Wednesday, December 19, 2012

Hard for all states to ban shark hunting, says Tee Yong


KOTA KINABALU: Sabah’s ban against shark hunting is laudable but may not be feasible for the rest of the country for now, said Deputy Agri-culture and Agro-based Ind­ustry Minister Datuk Chua Tee Yong.

He said this was because such a ban would involve various authorities, unlike that in Sabah, where the State Tourism, Culture and Envi­ron­ment Ministry had announced the move.

“We cannot make such a decision on our own. We need to discuss with the other agencies, including the Natu­ral Resources and Envi­ronment Ministry,” he said after opening an international symposium on the development of integrated pest management for sustainable agriculture in Asia and Africa yesterday.

“It will also involve presenting papers in the Cabinet before any decision is taken,” added Chua.

Sabah’s ban against the hunting of sharks for their fins showed the state’s commitment in environmental protection and conservation efforts, he said.

However, Chua said it was still a personal choice of consumers in the peninsula when it came to eating shark’s fin.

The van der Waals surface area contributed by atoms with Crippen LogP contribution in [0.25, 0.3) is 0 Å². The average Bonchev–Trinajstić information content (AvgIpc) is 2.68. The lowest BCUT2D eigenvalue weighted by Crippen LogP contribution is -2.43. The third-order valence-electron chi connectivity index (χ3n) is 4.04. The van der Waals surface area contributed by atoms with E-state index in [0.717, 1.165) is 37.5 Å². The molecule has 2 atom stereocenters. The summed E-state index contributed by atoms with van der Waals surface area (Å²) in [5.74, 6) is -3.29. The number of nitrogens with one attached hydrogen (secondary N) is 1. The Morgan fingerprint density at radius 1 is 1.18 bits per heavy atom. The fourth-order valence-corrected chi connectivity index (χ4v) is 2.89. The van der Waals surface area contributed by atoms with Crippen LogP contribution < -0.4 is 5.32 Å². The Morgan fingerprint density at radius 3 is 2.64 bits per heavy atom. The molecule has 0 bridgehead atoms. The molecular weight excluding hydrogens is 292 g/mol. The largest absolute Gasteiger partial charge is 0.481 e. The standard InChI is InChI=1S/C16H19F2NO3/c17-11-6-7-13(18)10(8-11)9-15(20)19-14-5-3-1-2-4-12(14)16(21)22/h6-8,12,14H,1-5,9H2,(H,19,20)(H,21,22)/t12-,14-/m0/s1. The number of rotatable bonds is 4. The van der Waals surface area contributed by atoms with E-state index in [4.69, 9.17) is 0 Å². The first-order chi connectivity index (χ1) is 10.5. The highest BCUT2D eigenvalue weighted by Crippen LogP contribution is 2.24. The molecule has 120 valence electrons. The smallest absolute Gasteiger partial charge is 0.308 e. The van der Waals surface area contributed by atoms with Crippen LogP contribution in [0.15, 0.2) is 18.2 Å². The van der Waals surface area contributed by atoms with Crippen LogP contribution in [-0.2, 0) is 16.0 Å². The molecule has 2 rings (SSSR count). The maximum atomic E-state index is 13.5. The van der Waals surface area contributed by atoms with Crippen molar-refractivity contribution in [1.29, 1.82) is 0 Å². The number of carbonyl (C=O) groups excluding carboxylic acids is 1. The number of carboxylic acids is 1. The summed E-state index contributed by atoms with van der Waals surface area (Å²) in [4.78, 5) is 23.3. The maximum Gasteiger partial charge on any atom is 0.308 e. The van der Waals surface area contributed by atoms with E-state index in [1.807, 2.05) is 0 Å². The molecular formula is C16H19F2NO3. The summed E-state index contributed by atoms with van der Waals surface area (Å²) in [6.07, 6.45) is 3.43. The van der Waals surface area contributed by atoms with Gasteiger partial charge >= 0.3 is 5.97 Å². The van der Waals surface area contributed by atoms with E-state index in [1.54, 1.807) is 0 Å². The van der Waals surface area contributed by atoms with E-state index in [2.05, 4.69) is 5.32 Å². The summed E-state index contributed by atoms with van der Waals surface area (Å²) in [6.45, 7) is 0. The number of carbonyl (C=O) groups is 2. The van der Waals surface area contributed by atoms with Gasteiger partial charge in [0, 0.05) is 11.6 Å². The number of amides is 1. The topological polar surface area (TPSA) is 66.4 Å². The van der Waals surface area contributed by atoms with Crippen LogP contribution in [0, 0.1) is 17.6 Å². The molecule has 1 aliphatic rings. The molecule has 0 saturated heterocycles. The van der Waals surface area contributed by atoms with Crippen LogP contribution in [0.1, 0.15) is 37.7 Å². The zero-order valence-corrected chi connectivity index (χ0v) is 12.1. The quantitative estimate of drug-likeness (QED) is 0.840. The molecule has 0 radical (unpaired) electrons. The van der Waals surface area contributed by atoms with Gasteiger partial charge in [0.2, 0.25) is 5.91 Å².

Earlier, Chua said sustainable pest management and control systems were necessary for the longevity of the agricultural industry.

Source: The Star


Anonymous said...

Sabah government move to support an initiative of Tourism, Culture and Environment Minister Datuk Masidi Manjun to include sharks in waters around this Malaysian state on Borneo in the list of protected species has received mixed reactions from those concerned.

Anonymous said...

It was announced on May 10, 2011 in Kota Kinabalu that the State Cabinet felt that sharks must be protected before they become extinct in Sabah waters.

Anonymous said...

The branding of sharks can bring about added value to the ecosystems and without protecting these sharks, the dive industry will not be able to sustain and overall tourism industry in the state will also suffer.

Anonymous said...

There are over 20,000 online petitions to support the shark sanctuary in Semporna and it may even be the first conservation sanctuary in Asia.

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